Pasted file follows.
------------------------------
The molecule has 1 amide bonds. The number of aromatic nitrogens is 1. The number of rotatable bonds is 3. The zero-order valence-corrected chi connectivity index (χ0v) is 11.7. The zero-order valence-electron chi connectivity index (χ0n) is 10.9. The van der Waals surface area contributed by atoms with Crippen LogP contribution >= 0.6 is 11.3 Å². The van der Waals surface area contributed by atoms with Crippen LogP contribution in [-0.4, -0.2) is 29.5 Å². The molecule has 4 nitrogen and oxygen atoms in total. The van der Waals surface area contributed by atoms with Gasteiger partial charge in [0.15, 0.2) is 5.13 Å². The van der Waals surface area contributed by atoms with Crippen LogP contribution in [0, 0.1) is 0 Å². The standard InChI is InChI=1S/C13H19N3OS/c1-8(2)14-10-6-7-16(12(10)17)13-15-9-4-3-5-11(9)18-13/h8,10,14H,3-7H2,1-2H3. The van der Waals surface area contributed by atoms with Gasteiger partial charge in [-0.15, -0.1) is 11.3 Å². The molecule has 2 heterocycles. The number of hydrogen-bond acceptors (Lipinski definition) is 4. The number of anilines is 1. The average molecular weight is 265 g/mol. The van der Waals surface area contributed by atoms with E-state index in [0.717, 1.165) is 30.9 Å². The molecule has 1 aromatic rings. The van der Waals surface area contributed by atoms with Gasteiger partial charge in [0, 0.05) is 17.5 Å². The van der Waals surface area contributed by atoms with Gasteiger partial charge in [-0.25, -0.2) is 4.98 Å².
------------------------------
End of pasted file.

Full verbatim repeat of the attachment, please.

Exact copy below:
The molecule has 1 amide bonds. The number of aromatic nitrogens is 1. The number of rotatable bonds is 3. The zero-order valence-corrected chi connectivity index (χ0v) is 11.7. The zero-order valence-electron chi connectivity index (χ0n) is 10.9. The van der Waals surface area contributed by atoms with Crippen LogP contribution >= 0.6 is 11.3 Å². The van der Waals surface area contributed by atoms with Crippen LogP contribution in [-0.4, -0.2) is 29.5 Å². The molecule has 4 nitrogen and oxygen atoms in total. The van der Waals surface area contributed by atoms with Gasteiger partial charge in [0.15, 0.2) is 5.13 Å². The van der Waals surface area contributed by atoms with Crippen LogP contribution in [0, 0.1) is 0 Å². The standard InChI is InChI=1S/C13H19N3OS/c1-8(2)14-10-6-7-16(12(10)17)13-15-9-4-3-5-11(9)18-13/h8,10,14H,3-7H2,1-2H3. The van der Waals surface area contributed by atoms with Gasteiger partial charge in [-0.15, -0.1) is 11.3 Å². The molecule has 2 heterocycles. The number of hydrogen-bond acceptors (Lipinski definition) is 4. The number of anilines is 1. The average molecular weight is 265 g/mol. The van der Waals surface area contributed by atoms with E-state index in [0.717, 1.165) is 30.9 Å². The molecule has 1 aromatic rings. The van der Waals surface area contributed by atoms with Gasteiger partial charge in [0, 0.05) is 17.5 Å². The van der Waals surface area contributed by atoms with Gasteiger partial charge in [-0.25, -0.2) is 4.98 Å².